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Date: November 18, 1999

Scientists Discover How to Make Nanostructures Assemble Themselves

Technique Could Yield New Generation of Miniature Electronics

PRINCETON, N.J. -- Princeton researchers have created ultrasmall plastic structures with a method that is cheaper and more versatile than previous techniques. The discovery has yielded surprising insights into the behavior of materials at very small scales, while spawning many basic research questions. It also could pave the way to a new generation of miniature products, from computer memory chips and video components to devices for sorting DNA molecules.

Professor of electrical engineering Stephen Chou and graduate student Larry Zhuang found that they could coax a flat sheet of plastic resin to assemble itself into a minute, perfectly ordered array of pillars -- with remarkably little specialized equipment. The pillars are a little more than half a micron (a millionth of a meter) in height and width. Viewing one of these pillars next to the head of a pin is like looking at a stack of about 15 quarters next to the dome of the U.S. Capitol. Chou expects that refinements of the technique will yield even smaller structures.

The researchers discovered the technique accidentally while working on another nanofabrication process called imprinting. In that process, also invented by Chou, a pattern, or mask, is pressed into soft plastic polymer, like pressing minute fingers into wet plaster. The researchers were pressing a mask into polymer when dust prevented the two pieces from coming together. Afterwards, when they examined the polymer, they found that it contained a pattern of pillars even though the mask never touched it. Not only had the pillars grown by themselves, they had arranged themselves into a perfectly ordered array.

"It was a very surprising discovery," says Chou. "No one had ever seen such a thing."

Suddenly Chou had an entirely new production technique: simply bring the two pieces close together and let the pattern assemble itself. He dubbed the new approach LISA, for Lithographically Induced Self Assembly. Princeton University has filed for U.S. and international patents on the process, which Chou first described at the International Symposium on Cluster and Nanostructure Interfaces in October. He expects to publish the results in the December issue of the Journal of Vacuum Science and Technology.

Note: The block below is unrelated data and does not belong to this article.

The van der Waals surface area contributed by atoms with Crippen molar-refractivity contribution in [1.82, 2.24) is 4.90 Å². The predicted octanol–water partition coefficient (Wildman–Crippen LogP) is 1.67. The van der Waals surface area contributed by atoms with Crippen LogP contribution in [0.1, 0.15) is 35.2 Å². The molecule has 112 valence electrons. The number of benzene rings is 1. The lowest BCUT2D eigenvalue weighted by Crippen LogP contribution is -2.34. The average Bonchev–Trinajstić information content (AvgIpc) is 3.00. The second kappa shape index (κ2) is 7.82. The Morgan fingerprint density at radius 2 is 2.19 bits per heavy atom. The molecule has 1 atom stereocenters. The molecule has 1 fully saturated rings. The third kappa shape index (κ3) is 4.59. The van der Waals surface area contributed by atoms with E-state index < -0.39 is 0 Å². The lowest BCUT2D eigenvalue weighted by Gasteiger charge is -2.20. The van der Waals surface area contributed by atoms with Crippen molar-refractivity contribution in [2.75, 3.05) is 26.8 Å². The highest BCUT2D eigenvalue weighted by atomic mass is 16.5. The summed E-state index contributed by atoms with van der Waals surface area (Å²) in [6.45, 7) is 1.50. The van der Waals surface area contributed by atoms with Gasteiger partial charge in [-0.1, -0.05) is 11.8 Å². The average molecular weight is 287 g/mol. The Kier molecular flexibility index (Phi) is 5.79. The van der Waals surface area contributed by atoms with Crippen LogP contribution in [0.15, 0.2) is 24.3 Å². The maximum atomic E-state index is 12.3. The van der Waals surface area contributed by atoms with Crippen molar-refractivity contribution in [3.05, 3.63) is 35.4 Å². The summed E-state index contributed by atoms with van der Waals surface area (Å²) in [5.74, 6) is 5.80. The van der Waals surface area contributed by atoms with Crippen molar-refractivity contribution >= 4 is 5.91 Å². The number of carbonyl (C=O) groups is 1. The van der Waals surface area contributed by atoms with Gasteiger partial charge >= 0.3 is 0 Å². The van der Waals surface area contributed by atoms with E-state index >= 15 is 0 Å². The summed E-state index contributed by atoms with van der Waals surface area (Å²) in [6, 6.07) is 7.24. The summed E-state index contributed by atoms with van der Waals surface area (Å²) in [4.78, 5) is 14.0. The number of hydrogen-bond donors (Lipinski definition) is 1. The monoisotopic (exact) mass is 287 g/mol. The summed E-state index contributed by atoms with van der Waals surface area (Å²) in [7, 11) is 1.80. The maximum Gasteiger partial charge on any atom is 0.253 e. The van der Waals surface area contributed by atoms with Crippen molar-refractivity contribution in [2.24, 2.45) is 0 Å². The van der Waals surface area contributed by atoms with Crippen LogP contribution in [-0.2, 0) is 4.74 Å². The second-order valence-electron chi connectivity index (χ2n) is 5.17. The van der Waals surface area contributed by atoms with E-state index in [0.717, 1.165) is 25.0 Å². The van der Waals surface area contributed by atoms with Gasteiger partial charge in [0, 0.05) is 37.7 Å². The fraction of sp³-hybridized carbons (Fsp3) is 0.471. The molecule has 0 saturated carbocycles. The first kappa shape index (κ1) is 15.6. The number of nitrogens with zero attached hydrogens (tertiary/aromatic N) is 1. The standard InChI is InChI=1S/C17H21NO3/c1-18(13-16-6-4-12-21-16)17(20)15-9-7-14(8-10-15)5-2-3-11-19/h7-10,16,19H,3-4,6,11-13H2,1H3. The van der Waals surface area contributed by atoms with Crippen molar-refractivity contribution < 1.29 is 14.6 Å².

The pillar pattern could be perfect for many applications, says Chou. The first use, he says, is likely to be in accelerating the development of organic light-emitting devices, which are the basis for the next generation of flat-panel displays and other video equipment. LISA would allow each dot of light, or pixel, to consist of a cluster of much smaller dots, instead of just being a single block of polymer material. That change would give the displays increased life spans and improved color reproduction, while making construction simpler and cheaper, says Chou.

A longer-term, but potentially further-reaching application is in the design of ultrasmall circuits. LISA could solve the increasingly difficult problem of attaching wires to ever-shrinking electronic devices. "Using the LISA process, you can fabricate your wires first, then it will assemble your devices between the wires on its own," says Chou. One example is the construction of DRAM memory chips for computers. "It's basically a paradigm shift in how you make memory."

Chou also believes LISA could be valuable to biophysicists at Princeton and elsewhere, who have found that passing DNA strands through a minute array of posts provides a cheap and simple way of sorting the molecules by size.

LISA is much better suited to mass production than the most common nanofabrication technique, a slow and expensive process called photolithography, says Chou. So far LISA cannot make features as small as those produced by photolithography, but that may change. One hope is to set up a repeating process where a relatively large mask makes many pillars, which would then be used as masks to make a new set of even smaller pillars. "In principle, you can get smaller and smaller and smaller things," says Chou.

The LISA method complements Chou's earlier discovery of the imprinting technique. Imprinting has become a valuable tool because the arduous photolithography process only needs to be done once in making the mask -- after that, nanostructures can just be stamped out. As a result, the cost is reduced more than 1,000-fold and opportunities arise for mass-produced products. LISA is even simpler: a carefully engineered mask is not necessary. The mask merely defines the outline of the pillar array.

"Here the polymer will form itself, without a mask. It's really wonderful," says Chou. Another advantage is that LISA could work with a wide variety of materials. Currently, Chou is testing LISA in the same material used in Plexiglas, but he believes the technique will work with metals and other non-polymer materials. Imprinting and photolithography work only in plastic polymers.

Despite many follow-up experiments, Chou is not entirely certain of the physics at work in making the pillars rise up toward the mask. In general, he believes it arises from interplay between the electrostatic attraction of the mask and the hydrodynamic instability of the polymer. "There are just tons of new questions you need to ask," says Chou, "But it doesn't surprise us because we know we are working in a regime that no one has tried."

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